Tutorial – 3D Pod
These are instructions for making a simple hanging 3D pod shape which will allow you to then go on and experiment with more shapes, sizes, openings etc. I’ve worked this in Blue Faced Leicester fibres but you can choose any to work with. I have presumed a basic knowledge of felting. I wanted an eye shape with openings to look inside and see what is hidden.
I begin seamless felted items with a resist. To get the right size I decide what size I want the finished item to be and add 40% to allow for shrinkage. Don’t forget to round off any sharp corners so they don’t poke through your fibres. I began the pod by drawing my template on paper first and then cutting it out in builders plastic. You can use any plastic for a resist and cardboard can be used once but it can be a little messy.
2. Making the hanging rope
I always make my ropes or handles first and then set aside for later. Pull off a length of tops 3 inches longer than your required size. You can put wire in the centre if you’d like it to bend and hold a shape without tying. If so, do this before wetting the fibres. Wet out the length of tops keeping one end dry. This dry end is how it will be attached to the pod later. Now begin rolling the tops in exactly the same way you would a length of clay, working your hands in and out across the full length. You’ll know it’s ready if, when you squeeze it, it bounces back to shape.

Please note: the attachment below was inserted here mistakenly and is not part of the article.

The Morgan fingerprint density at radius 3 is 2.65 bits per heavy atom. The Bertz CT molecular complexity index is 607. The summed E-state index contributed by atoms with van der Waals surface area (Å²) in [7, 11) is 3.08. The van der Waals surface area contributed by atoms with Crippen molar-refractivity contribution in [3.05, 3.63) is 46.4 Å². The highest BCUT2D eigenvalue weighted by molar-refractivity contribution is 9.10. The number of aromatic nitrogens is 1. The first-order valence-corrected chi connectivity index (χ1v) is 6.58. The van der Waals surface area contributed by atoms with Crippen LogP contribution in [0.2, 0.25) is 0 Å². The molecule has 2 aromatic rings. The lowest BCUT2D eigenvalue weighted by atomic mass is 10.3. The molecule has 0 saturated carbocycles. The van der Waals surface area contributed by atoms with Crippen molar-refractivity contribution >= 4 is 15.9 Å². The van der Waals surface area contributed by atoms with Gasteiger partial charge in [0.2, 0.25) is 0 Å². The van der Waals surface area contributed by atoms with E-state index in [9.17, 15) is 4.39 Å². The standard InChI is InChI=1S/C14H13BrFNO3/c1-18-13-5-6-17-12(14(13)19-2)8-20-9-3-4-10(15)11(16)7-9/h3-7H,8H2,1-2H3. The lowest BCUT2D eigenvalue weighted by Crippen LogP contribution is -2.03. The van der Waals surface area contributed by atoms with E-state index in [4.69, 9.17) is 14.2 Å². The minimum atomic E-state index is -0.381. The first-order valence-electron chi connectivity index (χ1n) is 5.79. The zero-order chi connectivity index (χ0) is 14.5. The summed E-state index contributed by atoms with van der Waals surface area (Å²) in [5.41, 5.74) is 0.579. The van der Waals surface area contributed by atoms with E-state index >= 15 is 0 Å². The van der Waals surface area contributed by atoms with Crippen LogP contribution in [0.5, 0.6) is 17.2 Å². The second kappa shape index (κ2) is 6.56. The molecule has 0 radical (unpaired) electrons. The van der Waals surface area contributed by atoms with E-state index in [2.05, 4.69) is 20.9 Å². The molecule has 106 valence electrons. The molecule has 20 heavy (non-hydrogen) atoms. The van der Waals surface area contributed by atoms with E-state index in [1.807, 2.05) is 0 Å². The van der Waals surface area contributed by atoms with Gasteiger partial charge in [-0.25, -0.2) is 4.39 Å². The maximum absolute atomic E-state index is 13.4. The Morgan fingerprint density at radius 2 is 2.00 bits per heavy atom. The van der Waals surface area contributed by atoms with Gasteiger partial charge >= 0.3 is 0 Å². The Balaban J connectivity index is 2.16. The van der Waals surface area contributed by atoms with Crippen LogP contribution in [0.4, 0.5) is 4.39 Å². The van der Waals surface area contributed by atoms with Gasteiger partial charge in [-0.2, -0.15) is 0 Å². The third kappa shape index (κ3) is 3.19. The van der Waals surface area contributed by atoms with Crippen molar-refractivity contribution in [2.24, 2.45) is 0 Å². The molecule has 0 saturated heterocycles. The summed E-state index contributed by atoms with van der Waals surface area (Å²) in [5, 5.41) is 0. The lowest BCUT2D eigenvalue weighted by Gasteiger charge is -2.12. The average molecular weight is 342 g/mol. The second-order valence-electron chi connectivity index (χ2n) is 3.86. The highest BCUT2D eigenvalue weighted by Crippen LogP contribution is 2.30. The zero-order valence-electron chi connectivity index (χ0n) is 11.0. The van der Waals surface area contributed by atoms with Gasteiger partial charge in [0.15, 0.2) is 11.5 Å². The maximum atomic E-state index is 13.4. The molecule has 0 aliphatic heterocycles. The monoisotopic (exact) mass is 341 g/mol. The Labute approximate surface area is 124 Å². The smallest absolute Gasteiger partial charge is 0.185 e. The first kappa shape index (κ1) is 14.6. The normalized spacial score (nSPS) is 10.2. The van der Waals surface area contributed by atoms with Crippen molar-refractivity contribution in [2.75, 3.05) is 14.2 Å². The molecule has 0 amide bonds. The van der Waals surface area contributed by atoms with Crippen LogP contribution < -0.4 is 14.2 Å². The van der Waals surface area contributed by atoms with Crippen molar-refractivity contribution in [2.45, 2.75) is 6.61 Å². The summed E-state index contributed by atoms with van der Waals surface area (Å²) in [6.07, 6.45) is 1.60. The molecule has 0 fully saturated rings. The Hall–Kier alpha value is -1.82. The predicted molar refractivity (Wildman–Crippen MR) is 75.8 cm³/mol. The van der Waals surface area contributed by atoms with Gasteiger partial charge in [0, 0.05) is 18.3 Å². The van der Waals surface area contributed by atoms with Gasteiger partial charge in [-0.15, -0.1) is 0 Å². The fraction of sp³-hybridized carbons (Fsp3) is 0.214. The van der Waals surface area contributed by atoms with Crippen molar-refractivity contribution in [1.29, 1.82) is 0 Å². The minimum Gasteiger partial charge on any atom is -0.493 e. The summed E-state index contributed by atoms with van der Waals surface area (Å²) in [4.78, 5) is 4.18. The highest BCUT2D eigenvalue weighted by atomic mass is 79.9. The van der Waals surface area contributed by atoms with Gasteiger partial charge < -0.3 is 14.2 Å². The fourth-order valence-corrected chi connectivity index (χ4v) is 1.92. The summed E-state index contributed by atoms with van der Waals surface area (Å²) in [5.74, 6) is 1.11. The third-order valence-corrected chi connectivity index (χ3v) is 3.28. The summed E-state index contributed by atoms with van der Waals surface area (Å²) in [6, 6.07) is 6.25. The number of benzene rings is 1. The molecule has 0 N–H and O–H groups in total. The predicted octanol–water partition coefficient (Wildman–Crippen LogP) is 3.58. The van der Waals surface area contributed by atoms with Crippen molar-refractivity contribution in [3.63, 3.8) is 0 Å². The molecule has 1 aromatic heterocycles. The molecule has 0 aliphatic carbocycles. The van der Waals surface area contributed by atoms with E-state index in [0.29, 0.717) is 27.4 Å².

3. Laying out the fibres
I began by laying curly Teeswater locks and scraps of fabric onto the template. These will decorate the inside of the pod. Begin by laying a fringe half on, half off the resist and then fill in the centre. Your next layer of fibre needs to be at right angles to the first layer. Cover with a net, wet the fibres with soapy water and press through until the fibres are completely flat. Turn the resist over and lay more decoration onto the resist (for the inside again) and then fold in the fringe before repeating as above.
4. Adding a pattern
The resist should be completely covered by fibres and now it’s time to add any final decorations or patterning. I’ve added more curls and pieces of weaving in shiny threads. This is the outside of your pod.
Then it’s back on with the net, wet it out and rub lightly before attaching the rope. Attach by fanning out the dry fibres and laying them on both sides of the resist, then continue rubbing until the pattern is set making sure you work the edges of the resist too.
5.Ready to roll
Do the pinch test below, on each side of the resist. If the fibres stay together then you’re ready to roll. If the fibres start to separate you need to rub for longer. I use a piece of pipe insulation for rolling but you can use a broom handle. Wrap the whole thing up in the bubble wrap and roll 100 times. Unroll, the package, turn 90 degrees and roll for another 100. Unwrap, turn it over and repeat.
When the resist begins to buckle it’s time to remove the felt. Cut the resist open and rub the cut edges with soapy fingers to harden before removing the resist. Remove the resist then work around the edges with soapy hands to make sure ridges don’t form down the sides of your pod. I put it over my hand to do this. To full (harden) the felt you can continue to roll or throw it onto the table. The impact of the throwing shocks the felt into hardening and gives a more textured finish.
I made the curl to hang inside the pod by twisting fibres and yarns around wire. I then needle felted this into the dry pod – Finished!
If you’d like to see more pictures of the finished pod take a look at my blog.